No setting in the Harry Potter series is quite as homely as The Burrow, home to the Weasley family and run by the irrepressible Molly. Even in the books, every nuance of Molly’s personality is instantly endearing and wonderfully maternal, but Julie Walters’s all-too-rare appearances in the films complete the package. Molly will do all it takes to protect her flock – including the adopted Weasley, Harry – and we’ll see the true extent of her love for her family in Deathly Hallows. We all want a mum like Molly.

Harry Potter and the Half-Blood Prince

5. Remus Lupin

The first teacher, other than Dumbledore, to really get through to Harry, Lupin’s quiet loyalty is heartbreakingly admirable. He’s a rock in Harry’s life, a safety net and a constant that keeps him going. Not to mention, he’s one of the few surviving links to Harry’s parents. In so many aspects of his life, Lupin struggles to find his place. Balancing the two sides of his personality – wolf and human – is never easy. Harry can, and does, learn a thing or two about dealing with insecurity from the lupine professor.

4. Bellatrix Lestrange

Bella’s unswerving loyalty to He Who Must Not Be Named is almost sickening in its fanaticism. But Rowling, and certainly Helena Bonham Carter, take Bella further, to almost fetishistic levels of inherent evil. It’s rare for the series to have such a one-sided character – even Harry has his shades of grey – and yet Bella never shows a hint of remorse for her dark actions. But of all of Voldemort’s dark servants, Bella is the most pitiable. She’s twisted by her affinity for the Dark Lord and she’ll never escape his trap.

3. Albus Dumbledore

Dumbledore is the mentor Harry has always longed for. As kids, we can probably all remember similar people in our own lives – infallible to our eyes and possessing of all of life’s secrets. But one of the most heartbreaking themes of the final book is Harry’s dawning realisation that perhaps Dumbledore wasn’t quite so infallible. It might feel like a betrayal, particularly as the trio’s final quest becomes ever more desperate, but it’s really the most valuable life lesson to learn. Dumbledore needed Harry as much as Harry needed him.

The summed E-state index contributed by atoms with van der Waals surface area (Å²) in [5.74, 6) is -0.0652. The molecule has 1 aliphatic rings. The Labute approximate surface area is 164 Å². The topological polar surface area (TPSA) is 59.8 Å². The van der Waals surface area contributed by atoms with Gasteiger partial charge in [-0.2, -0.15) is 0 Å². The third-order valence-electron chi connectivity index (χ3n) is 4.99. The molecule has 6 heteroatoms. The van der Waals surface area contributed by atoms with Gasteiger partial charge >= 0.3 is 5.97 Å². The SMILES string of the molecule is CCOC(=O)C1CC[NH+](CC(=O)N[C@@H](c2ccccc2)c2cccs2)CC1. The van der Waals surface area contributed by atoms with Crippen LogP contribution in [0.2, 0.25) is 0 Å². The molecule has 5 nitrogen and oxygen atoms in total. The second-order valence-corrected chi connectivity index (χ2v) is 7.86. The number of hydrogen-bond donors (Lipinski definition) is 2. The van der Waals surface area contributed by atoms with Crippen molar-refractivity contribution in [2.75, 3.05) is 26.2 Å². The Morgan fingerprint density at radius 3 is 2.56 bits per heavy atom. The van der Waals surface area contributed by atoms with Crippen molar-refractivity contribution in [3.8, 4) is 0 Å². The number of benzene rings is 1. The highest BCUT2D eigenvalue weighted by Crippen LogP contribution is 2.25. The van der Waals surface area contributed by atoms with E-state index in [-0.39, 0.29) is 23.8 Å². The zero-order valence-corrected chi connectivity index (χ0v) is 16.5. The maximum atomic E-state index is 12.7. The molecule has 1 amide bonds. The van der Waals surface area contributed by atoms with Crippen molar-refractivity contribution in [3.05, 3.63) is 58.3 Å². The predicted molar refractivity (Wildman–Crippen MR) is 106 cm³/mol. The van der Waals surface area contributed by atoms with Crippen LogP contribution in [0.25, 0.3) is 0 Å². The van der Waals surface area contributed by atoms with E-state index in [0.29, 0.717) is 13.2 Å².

Harry Potter and the Prisoner of Azkaban

2. Harry, Ron & Hermione

Ranking the trio individually is an impossibility, and misses the real point. Harry’s name might be on the dust jacket and he might be the Chosen One but, by the series’ end, the fight belongs not to him but to the entire trio. They’re three parts of a whole; practically inseparable from the moment they meet. We can identify with them individually for different reasons – Harry’s heart, Ron’s loyalty, Hermione’s smarts – and their love for one another is the ultimate weapon in the fight against Voldemort’s brand of evil.

1. Severus Snape

There’s only one character in the Harry Potter series brilliant enough to trump even Harry to the top spot. When we first meet Snape in Philosopher’s Stone, he’s the first to pop the bubble of the Boy Who Lived, and Harry takes an instant dislike to him. He reminds us all of our least favourite teachers, and Alan Rickman’s brilliant film portrayal makes him almost pantomime in his dry deliveries, but it’s all bluster. His development as a real character in the last two books of the series earns him the top spot.